WE haven’t seen much reported about this, but there may be big news arising from the study of a humble creature called the naked mole rat.
From the news office of the University of Rochester we read Scientists Discover Gene that ‘Cancer-Proofs’ Rodent’s Cells , subtitled: “Naked Mole Rat, the Only Known Cancerless Animal, Has Two-Tier Defense Against Cancer.” Here are some excerpts, with bold added by us:
Despite a 30-year lifespan that gives ample time for cells to grow cancerous, a small rodent species called a naked mole rat has never been found with tumors of any kind — and now biologists at the University of Rochester think they know why.
The findings, presented in today’s issue of The Proceedings of the National Academy of Sciences, show that the mole rat’s cells express a gene called p16 that makes the cells “claustrophobic,” stopping the cells’ proliferation when too many of them crowd together, cutting off runaway growth before it can start. The effect of p16 is so pronounced that when researchers mutated the cells to induce a tumor, the cells’ growth barely changed, whereas regular mouse cells became fully cancerous.
Here’s a link to the abstract of the published paper: Hypersensitivity to contact inhibition provides a clue to cancer resistance of naked mole-rat.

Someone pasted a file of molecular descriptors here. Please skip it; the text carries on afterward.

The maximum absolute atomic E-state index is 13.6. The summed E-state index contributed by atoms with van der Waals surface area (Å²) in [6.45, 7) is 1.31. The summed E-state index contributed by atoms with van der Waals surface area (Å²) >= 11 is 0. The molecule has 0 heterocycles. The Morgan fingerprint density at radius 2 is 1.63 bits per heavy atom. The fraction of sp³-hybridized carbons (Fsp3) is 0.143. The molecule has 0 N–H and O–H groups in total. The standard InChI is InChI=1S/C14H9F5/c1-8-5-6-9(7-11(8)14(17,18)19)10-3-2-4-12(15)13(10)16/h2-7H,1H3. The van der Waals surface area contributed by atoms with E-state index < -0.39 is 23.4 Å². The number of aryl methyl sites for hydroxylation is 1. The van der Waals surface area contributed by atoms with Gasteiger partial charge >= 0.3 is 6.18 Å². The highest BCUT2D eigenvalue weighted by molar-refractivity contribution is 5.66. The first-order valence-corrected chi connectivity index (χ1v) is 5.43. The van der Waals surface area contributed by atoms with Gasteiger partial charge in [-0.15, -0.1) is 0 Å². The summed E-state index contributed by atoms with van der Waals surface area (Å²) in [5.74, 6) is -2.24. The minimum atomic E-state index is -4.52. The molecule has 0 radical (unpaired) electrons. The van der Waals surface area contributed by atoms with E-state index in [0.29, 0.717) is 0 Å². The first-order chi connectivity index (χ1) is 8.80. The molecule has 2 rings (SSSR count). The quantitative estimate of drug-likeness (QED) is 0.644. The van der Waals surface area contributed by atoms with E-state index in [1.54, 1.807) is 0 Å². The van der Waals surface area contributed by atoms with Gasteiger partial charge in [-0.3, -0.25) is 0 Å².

Let’s read on:
“We think we’ve found the reason these mole rats don’t get cancer, and it’s a bit of a surprise,” says Vera Gorbunova, associate professor of biology at the University of Rochester and lead investigator on the discovery. “It’s very early to speculate about the implications, but if the effect of p16 can be simulated in humans we might have a way to halt cancer before it starts.”
Now you can see why this is worth knowing about. We continue:
Naked mole rats are strange, ugly, nearly hairless mouse-like creatures that live in underground communities. Unlike any other mammal, these communities consist of queens and workers more reminiscent of bees than rodents. Naked mole rats can live up to 30 years, which is exceptionally long for a small rodent. Despite large numbers of naked mole-rats under observation, there has never been a single recorded case of a mole rat contracting cancer, says Gorbunova. Adding to their mystery is the fact that mole rats appear to age very little until the very end of their lives.
That’s probably enough excerpts to get you interested. You’ll want to click over to the University of Rochester to read it all. But here’s a little bit more:
Like many animals, including humans, the mole rats have a gene called p27 that prevents cellular overcrowding, but the mole rats use another, earlier defense in gene p16. Cancer cells tend to find ways around p27, but mole rats have a double barrier that a cell must overcome before it can grow uncontrollably.
“We believe the additional layer of protection conferred by this two-tiered contact inhibition contributes to the remarkable tumor resistance of the naked mole rat,” says Gorbunova in the PNAS paper.
We won’t be hearing from the creationist websites about this, unless it’s to “explain” things by saying that we lost our p16 gene in the Fall.
Update: See Naked Mole Rat’s Genome Sequenced.
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